Speaking of forgotten, I was woefully bored with this week’s episode of Ugly Betty. I enjoy the show, but this episode just did absolutely nothing for me. Wilhelmina seducing Bradford just isn’t entertaining to watch, and Daniel sleeping with a 16-year old is decidedly regressive (moreso than it really needs to be). The show was rolling at a really good clip dramatically for awhile, but this episode dropped the major component of this: Henry. Christopher Gorham’s likable accountant was the thing that kept Betty on track, and watching her fall off the rails wasn’t good television in the least. The show lacked the charm of the rest of the season, and its darker turns don’t seem like the right step forward for the show…and the less said about the terrible Ignacio storyline the better.

For details on Grey’s and the best episode of Survivor in a long time: Continue reading

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Filed under 30 Rock, Grey's Anatomy, NBC, Scrubs, Survivor, Television, Ugly Betty

Cultural Catchup: April 2nd-9th

Okay, so there’s isn’t a whole lot I didn’t get a chance to comment on, but I figure I’ll fill in some gaps here.


Ahead of tonight’s episode, I am perhaps the least interested in the season thus far. To be honest, there just isn’t anything really interesting happening at this particular point. Sure, Fahed has been captured and Gredenko is off bleeding into the pacific, and President Palmer has launched a nuclear missile, but I just don’t care at this point. When 24’s president launches a nuclear bomb, I should at least care; in this case, I thought it was ridiculous but didn’t overly care about its intended target (Especially when, although it’s for good reason, it’s known as ‘Fahed’s country in the Middle East’). At this point, something needs to happen which totally changes the way we look at the series, or at least provides an interesting construct. Jack going from torture session to torture session is not, in my view, interesting television, no matter how hard Kiefer Sutherland tries. They need to get back on their feet, ASAP on this one…we’ll see how they manage this evening.


This week’s episode of Lost, “Left Behind,” was unfortunately recapless here at Cultural Learnings due to the two 3500 word papers due on Thursday. However, I did get a chance to watch the episode live, and I must say it was quite enjoyable. We didn’t get any major revelations (Although the Smoke Monster flashes now), but we did get a great setup for future episodes. Juliet being integrated into the castaways is a fantastic way to move forward, as it makes a romantic square out of Jack/Kate/Sawyer/Juliet that I think works well. Plus, by uniting some characters together for the first time I think there’s a chance for some new dynamics, and some interesting changes heading into the final portion of the show’s season. It’s picking up a whole ton of momentum at this stage, and I’m guessing it will do quite well with it. This week’s episode promises to bring Jack back to the beach for the first time all season, and I’m sure we’ll see some spark fly between he and Sawyer.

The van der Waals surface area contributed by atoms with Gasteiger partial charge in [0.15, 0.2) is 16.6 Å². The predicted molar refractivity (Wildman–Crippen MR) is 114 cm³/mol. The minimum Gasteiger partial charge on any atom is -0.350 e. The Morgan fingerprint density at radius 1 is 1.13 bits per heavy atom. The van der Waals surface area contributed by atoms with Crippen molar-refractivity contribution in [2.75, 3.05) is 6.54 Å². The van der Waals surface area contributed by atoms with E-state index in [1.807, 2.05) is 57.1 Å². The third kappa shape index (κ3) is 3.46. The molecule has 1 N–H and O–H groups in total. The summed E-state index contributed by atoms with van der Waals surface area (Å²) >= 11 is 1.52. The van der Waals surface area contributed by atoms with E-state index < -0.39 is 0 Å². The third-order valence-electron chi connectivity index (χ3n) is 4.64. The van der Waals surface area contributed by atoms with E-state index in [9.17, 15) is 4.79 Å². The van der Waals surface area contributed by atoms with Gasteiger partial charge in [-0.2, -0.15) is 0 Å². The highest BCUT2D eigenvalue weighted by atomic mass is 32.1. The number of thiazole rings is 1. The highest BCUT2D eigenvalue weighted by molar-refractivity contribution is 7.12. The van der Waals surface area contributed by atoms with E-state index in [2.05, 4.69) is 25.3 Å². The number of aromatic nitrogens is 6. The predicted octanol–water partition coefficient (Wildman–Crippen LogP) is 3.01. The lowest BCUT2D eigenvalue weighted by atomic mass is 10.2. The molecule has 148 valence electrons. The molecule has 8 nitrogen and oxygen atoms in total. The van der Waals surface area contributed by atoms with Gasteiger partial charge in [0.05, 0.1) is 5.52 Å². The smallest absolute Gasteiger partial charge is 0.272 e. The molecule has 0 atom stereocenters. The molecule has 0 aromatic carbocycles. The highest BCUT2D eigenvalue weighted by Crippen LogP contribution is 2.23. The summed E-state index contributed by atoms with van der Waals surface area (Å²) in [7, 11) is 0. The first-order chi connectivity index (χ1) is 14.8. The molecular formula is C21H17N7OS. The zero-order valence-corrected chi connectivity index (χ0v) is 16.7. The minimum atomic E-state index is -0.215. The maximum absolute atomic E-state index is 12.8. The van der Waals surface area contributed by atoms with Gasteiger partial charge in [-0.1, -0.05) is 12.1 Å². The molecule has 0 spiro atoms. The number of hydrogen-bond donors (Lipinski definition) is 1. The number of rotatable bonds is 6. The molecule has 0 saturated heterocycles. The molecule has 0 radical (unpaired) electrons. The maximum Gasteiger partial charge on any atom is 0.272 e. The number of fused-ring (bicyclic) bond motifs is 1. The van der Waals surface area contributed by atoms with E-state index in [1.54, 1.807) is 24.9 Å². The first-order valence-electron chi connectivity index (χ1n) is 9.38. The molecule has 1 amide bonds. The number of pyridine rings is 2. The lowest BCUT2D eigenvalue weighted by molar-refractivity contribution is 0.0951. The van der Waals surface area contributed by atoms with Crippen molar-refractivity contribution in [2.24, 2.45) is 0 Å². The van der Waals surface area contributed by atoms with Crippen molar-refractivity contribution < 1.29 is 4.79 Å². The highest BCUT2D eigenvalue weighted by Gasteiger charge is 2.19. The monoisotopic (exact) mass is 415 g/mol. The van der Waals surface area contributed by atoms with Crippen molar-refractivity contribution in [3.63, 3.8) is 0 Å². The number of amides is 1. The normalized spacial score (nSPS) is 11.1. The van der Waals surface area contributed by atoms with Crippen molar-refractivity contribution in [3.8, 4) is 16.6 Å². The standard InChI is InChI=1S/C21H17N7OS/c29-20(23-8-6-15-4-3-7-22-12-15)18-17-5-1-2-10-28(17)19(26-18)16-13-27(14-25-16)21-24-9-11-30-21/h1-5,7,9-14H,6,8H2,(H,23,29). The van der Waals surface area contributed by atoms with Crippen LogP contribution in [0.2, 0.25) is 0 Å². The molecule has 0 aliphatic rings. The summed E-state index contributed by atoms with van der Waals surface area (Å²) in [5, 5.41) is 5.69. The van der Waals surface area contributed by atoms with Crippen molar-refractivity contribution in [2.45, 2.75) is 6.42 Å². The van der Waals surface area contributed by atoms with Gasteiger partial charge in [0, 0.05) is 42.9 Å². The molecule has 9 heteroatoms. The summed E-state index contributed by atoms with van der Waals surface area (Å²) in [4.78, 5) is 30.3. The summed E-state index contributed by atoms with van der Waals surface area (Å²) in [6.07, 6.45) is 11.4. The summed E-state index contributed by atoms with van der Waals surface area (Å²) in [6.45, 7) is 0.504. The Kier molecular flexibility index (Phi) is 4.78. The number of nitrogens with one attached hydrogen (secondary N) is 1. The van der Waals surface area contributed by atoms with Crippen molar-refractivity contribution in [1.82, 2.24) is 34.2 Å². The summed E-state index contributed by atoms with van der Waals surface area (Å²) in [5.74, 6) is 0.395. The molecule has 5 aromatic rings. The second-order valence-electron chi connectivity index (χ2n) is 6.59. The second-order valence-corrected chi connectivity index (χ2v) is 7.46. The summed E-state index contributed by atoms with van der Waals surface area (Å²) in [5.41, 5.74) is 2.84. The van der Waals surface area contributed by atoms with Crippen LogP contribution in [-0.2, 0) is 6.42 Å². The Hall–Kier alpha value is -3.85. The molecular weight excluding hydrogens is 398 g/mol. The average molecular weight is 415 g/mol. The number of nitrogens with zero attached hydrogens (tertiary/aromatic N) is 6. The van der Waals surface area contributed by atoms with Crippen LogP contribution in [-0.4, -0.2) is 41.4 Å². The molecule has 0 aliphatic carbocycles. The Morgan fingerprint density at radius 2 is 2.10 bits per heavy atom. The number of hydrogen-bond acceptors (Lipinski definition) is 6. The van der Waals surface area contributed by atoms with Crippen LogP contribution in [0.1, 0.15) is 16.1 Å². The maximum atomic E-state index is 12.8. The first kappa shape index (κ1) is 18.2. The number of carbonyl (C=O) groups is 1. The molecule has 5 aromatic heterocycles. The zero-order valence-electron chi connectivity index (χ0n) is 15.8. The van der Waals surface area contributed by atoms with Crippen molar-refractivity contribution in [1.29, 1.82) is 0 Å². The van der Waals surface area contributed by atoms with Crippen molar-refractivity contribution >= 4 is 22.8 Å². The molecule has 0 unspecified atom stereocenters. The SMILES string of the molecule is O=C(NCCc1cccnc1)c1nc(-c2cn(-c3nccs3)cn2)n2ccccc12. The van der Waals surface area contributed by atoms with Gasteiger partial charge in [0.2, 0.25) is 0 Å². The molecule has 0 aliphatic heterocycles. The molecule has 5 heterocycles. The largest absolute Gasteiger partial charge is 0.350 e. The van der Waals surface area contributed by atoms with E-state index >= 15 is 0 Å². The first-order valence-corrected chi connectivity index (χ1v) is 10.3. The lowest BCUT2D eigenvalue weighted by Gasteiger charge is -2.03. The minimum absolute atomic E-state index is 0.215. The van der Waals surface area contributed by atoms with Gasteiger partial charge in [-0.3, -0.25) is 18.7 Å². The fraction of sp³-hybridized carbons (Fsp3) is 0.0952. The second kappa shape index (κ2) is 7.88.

American Idol

Gina Glocksen going home was annoying, but none too surprising. The real question right now is whether or not we’re heading for our 2nd all-female final between Lakisha and Melinda. I think that Jordin is the most likely to get Tamyra’d or Hudson’d in this scenario, perhaps exiting before Blake, but those two seem relatively unstoppable. Only time will tell what happens to Sanjaya, but in all honesty I couldn’t really be bothered.


While I’m certainly still watching, I’m not too perplexed with this season of Survivor at this stage. I think that the merge upcoming this week will shake things up fairly well, but there’s just nothing to really shock me in the meantime. That said, this past week’s episode featured the awesome archery/spear powers of Yao Man, who basically destroyed everyone else with his unorthodox style. It’s nice to see someone like him sticking around, and perhaps even moving into a position to get into the final four. However, I have to think that the old guy who everyone likes is going to be pretty well doomed in a final three situation. No one will take him into it, and he’s far too weak to last in an endurance challenge of strength. Still, if the challenge is suited to him, he could well end up the Survivor champion. That would be a breath of fresh air, in my book.


The episode last night was fantastic, and I am officially already annoyed that I have to wait an entire week after watching the rest back-to-back-to-back-to…you get the idea. The breakup between Ari and Vince being handled like an actual breakup was absolutely fantastic, with Lloyd and Drama on either side to help establish the scenario in their respectively awesome ways. It’s so funny that Vince is finally at the centre of the show’s drama; so often Eric gets placed as the real centre of things, but in this episode he was the money and the occasional mouthpiece. Vince is really running the show right now, and as the end of the episode shows this was a rather terrible idea. One person who certainly thinks so is new agent Amanda, who is played by the ridiculously stunning Carla Gugino. Pitting Ari against a power-female isn’t anything new (They do it with Mrs. Ari all the time), but it works extremely well here, and I think the episode bodes well for the rest of the season.